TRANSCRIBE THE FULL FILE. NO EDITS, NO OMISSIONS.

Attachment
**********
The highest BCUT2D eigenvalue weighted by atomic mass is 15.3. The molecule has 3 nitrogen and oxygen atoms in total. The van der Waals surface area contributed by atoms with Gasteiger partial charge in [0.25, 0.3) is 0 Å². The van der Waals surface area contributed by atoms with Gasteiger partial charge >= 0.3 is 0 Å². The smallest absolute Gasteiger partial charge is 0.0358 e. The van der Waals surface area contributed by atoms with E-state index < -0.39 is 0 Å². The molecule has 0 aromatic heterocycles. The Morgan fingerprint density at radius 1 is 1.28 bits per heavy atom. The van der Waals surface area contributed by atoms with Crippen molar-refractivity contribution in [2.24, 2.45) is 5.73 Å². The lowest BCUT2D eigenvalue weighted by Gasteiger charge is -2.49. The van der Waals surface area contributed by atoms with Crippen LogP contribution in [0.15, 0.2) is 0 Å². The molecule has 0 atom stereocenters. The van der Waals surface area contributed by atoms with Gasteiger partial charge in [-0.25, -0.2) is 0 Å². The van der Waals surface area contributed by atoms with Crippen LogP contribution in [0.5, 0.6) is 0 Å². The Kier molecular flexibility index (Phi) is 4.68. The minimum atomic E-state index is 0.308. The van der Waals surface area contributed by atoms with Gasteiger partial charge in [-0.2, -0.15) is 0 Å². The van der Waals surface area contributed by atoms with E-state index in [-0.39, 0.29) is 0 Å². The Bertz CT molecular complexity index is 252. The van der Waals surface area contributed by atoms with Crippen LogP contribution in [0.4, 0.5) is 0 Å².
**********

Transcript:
The highest BCUT2D eigenvalue weighted by atomic mass is 15.3. The molecule has 3 nitrogen and oxygen atoms in total. The van der Waals surface area contributed by atoms with Gasteiger partial charge in [0.25, 0.3) is 0 Å². The van der Waals surface area contributed by atoms with Gasteiger partial charge >= 0.3 is 0 Å². The smallest absolute Gasteiger partial charge is 0.0358 e. The van der Waals surface area contributed by atoms with E-state index < -0.39 is 0 Å². The molecule has 0 aromatic heterocycles. The Morgan fingerprint density at radius 1 is 1.28 bits per heavy atom. The van der Waals surface area contributed by atoms with Crippen molar-refractivity contribution in [2.24, 2.45) is 5.73 Å². The lowest BCUT2D eigenvalue weighted by Gasteiger charge is -2.49. The van der Waals surface area contributed by atoms with Crippen LogP contribution in [0.15, 0.2) is 0 Å². The molecule has 0 atom stereocenters. The van der Waals surface area contributed by atoms with Gasteiger partial charge in [-0.25, -0.2) is 0 Å². The van der Waals surface area contributed by atoms with Crippen LogP contribution in [0.5, 0.6) is 0 Å². The Kier molecular flexibility index (Phi) is 4.68. The minimum atomic E-state index is 0.308. The van der Waals surface area contributed by atoms with Gasteiger partial charge in [-0.2, -0.15) is 0 Å². The van der Waals surface area contributed by atoms with E-state index in [-0.39, 0.29) is 0 Å². The Bertz CT molecular complexity index is 252. The van der Waals surface area contributed by atoms with Crippen LogP contribution in [0.4, 0.5) is 0 Å².